Emory D. Jones, Dr.

Heavenly Peace

A Gloss on the following lines:
O soft embalmer of the still midnight,
aaaaaaaaaShutting, with careful fingers and benign
Our gloom-pleased eyes, embower’d from the light,
aaaaaaaaaEnshaded in forgetfulness divine….”
—“TO SLEEP” by John Keats)

O soft embalmer of the still midnight
How peacefully we lie beneath your white
And gentle hands. You work your magic now,
We know, with soothing whispers and endow
With strength to take the approaching day’s delight
O soft embalmer of the still midnight.

Shutting, with careful fingers and benign
The eyes too full of beauty to decline
Your old companion, the maker of pleasant dreams
Who shows each thing much better than it seems
By glaring day. Soft hands, almost divine
Shutting, with careful fingers and benign,

Our gloom-pleased eyes, embower’d from the light.
Within a luscious garden of delight
We find ourselves enfolded in a pure
Fragrance of musky rose, a nightly cure
For heartaches we endure to stand upright.
Our gloom-pleased eyes, embower’d from the light,

Enshaded in forgetfulness divine,
Float inward. There our spirits find
A citadel secure from every foe
And we are made a part of the heavenly flow
That gently runs inside the heart sublime
Enshaded in forgetfulness divine.

Personal Aesthetic

We each portray, in colors of the soul,
A crafted artifice of what we feel,
And thus in patterned portraiture we steal
Some structured sense from the chaotic whole.
Some in shades of brown and beige extol
The strengths of earthly life while others feel
The psychedelic pinks and reds reveal
Their essence best and thus their lives control.
Whatever choice of hues, each person’s art
Can never truly penetrate entire
The mirrored complications of the heart,
So full it is of both the ice and fire;
Yet each to each is driven to impart
A form from within himself we all desire.

Holocaust.

(In Terza Rima)

The ash from chimneys floats down
And paints our shoulders a darkish gray
When everything else is a dusty brown.

And we remember that on a certain day
When we were led into this wretched place
That we would have to eventually pay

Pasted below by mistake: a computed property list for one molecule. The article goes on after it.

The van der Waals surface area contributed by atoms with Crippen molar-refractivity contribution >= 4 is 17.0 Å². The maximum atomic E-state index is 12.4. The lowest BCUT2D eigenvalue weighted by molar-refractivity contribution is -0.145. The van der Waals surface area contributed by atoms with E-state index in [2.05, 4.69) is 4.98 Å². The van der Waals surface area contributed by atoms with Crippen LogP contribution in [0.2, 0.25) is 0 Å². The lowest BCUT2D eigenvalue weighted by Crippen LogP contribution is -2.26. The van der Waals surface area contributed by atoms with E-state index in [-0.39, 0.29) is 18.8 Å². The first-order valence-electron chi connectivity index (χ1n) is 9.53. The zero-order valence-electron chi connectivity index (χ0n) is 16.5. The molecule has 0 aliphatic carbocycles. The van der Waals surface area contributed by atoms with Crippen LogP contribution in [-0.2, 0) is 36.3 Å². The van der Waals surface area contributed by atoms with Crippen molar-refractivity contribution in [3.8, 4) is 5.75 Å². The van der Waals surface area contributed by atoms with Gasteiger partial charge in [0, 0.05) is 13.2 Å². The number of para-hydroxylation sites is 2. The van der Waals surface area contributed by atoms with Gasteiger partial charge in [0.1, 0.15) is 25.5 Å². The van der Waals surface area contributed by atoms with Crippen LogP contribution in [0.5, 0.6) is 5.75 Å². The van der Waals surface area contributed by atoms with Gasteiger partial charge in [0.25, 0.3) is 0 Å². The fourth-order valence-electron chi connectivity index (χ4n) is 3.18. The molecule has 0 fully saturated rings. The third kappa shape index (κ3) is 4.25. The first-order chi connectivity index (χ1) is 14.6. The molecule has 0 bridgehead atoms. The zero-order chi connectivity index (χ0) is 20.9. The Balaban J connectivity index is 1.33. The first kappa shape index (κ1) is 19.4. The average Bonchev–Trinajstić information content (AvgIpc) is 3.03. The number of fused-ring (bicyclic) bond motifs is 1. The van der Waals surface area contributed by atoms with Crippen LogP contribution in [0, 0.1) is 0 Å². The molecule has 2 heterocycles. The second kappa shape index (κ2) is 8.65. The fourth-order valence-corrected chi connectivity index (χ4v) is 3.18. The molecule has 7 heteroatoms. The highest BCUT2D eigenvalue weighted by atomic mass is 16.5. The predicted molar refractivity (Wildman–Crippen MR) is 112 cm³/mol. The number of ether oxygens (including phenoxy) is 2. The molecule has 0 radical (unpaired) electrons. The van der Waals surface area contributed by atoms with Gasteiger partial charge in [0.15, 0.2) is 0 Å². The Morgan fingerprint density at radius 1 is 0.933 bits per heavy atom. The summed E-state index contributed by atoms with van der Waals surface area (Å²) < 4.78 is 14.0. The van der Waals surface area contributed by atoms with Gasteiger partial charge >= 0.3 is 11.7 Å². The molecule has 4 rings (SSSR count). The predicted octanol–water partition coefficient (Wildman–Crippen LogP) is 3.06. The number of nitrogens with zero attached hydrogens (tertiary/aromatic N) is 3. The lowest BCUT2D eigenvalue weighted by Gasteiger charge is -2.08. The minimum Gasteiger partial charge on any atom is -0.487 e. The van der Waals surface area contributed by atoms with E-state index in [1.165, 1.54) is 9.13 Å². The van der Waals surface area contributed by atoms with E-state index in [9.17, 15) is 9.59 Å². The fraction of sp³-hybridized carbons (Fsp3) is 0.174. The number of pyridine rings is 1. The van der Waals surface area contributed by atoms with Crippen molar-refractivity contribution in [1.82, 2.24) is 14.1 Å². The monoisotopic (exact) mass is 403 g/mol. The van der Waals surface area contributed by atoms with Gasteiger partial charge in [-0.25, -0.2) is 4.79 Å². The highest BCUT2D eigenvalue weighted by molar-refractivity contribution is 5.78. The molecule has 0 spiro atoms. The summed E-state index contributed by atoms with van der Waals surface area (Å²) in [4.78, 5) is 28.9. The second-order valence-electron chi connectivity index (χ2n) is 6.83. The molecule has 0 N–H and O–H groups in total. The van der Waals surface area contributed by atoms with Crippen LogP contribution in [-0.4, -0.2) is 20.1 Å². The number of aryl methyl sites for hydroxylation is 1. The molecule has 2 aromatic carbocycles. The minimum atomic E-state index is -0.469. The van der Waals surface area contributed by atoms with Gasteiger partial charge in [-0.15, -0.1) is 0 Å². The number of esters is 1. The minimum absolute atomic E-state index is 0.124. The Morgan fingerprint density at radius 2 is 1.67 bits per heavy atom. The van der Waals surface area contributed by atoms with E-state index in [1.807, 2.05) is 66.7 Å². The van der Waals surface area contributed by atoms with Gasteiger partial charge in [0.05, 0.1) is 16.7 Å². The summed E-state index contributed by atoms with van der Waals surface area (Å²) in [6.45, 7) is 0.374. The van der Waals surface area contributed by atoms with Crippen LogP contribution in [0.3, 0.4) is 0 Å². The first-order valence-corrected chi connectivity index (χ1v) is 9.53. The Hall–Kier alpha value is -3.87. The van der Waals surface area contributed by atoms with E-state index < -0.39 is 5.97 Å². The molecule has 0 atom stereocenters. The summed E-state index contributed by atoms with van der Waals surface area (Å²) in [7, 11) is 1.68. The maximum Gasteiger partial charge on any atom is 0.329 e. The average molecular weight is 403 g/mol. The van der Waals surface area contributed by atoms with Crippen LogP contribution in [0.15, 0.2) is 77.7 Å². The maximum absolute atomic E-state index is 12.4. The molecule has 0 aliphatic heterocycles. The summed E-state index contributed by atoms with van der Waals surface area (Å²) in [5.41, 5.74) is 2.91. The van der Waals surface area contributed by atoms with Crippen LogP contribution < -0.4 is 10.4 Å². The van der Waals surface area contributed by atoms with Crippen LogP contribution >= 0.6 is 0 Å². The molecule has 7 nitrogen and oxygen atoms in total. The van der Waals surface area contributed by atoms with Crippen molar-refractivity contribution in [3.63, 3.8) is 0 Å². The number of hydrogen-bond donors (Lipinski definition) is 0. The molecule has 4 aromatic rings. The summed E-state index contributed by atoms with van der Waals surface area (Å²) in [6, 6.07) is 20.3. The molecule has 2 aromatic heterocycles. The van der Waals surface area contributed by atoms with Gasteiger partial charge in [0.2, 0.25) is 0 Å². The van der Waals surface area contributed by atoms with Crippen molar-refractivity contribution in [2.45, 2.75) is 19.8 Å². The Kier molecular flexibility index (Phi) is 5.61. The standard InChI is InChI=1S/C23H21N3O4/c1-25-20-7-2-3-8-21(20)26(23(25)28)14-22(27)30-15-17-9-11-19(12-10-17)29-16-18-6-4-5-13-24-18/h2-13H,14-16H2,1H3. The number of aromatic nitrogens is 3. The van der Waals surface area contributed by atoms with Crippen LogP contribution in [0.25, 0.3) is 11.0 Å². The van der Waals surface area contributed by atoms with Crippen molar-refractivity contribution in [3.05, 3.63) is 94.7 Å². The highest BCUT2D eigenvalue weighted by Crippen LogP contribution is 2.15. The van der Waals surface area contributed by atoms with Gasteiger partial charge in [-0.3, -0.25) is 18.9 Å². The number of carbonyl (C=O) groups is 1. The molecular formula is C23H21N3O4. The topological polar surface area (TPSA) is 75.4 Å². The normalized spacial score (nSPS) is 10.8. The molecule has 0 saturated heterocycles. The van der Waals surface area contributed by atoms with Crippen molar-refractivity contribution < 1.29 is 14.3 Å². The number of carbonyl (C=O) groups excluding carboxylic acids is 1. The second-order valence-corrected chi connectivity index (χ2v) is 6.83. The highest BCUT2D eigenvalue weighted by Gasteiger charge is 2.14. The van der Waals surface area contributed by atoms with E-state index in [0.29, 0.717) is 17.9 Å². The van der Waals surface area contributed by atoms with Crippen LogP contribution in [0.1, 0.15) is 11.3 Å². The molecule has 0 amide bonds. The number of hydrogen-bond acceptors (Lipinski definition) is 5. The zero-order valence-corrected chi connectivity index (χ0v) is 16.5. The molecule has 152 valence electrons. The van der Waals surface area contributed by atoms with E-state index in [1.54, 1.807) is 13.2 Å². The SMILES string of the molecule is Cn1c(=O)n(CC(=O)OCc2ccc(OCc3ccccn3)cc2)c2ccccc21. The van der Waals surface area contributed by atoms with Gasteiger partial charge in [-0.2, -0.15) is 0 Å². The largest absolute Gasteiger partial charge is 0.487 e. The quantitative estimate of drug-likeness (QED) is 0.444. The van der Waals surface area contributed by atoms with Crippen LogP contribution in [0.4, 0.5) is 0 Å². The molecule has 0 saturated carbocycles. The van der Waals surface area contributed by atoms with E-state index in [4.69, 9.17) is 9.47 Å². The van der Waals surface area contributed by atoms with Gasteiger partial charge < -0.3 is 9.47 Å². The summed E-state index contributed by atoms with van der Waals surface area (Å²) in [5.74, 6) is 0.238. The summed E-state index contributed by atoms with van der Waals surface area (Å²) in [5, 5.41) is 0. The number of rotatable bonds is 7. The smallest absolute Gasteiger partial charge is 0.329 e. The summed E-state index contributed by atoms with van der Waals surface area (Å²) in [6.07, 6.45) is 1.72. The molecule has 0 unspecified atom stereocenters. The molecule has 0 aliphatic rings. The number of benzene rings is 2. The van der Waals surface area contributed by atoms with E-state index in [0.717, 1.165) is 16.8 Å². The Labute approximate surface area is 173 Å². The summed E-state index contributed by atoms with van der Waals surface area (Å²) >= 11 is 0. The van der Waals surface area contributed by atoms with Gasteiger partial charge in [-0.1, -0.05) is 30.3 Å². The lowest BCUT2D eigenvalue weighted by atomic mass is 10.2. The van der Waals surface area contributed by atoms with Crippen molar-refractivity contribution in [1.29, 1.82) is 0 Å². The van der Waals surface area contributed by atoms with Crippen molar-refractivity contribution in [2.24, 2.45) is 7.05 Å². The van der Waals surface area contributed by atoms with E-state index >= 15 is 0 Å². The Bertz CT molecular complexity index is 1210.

The ultimate price to the master race.
They would take us to a communal hall
There we for the last time would embrace.

And as the Zyklon-B formed the gas
Our brains would try to finally face
Our merciful God and be free at last

Good God

(A Double Gloss)

(Based upon the following lines from
“Yet Do I Marvel” by Countee Cuillen
I doubt not God is good, well-meaning, kind,
And did He stoop to quibble could tell why
The little buried mole continues blind,
Why flesh that mirrors Him must some day die….)

I doubt not God is good, well-meaning, kind,
And , led by His Holy Spirit, we will find
Blessed happiness, a core of peace,
And in the middle of our strife release
From struggle and a joyful, peaceful mind—
I doubt not God is good, well-meaning, kind.

And did He stoop to quibble could tell why
The worm must come before the butterfly
Or human hearts, when softening, must break
And flood the eyes. But then how could he take
Notice of all the little hurts we cry
Unless He stoops to quibble and tell why?

The little buried mole continues blind
With little cares of what he leaves behind
Because within his world there are none who see
Or strive to rise out of the earth. But we
Still question Nature that would forever bind
The little buried mole to continue blind.

Why flesh that mirrors Him must some day die,
Invade the realm of mole, in earth to lie
While all above us continues as before,
Not knowing, until then, that death’s a door?
But then we understand God’s reason why,
Why flesh that mirrors Him must some day die.

***

Dr. Emory D. Jones is a retired English teacher who has taught in Cherokee Vocational High School in Cherokee, Alabama, for one year, Northeast Alabama State Junior College for four years, Snead State Junior College in Alabama for three years, and Northeast Mississippi Community College for thirty-five years. He has over two hundred and fifty publishing credits including publication in such journals as Voices International, The White Rock Review, Free Xpressions Magazine, The Storyteller, Modern Poetry Quarterly Review, Gravel, Pasques Petals, The Pink Chameleon, and Encore: Journal of the NFSPS.  He is retired and lives in Iuka, Mississippi, with his wife, Glenda.  He has two daughters and four grandchildren.

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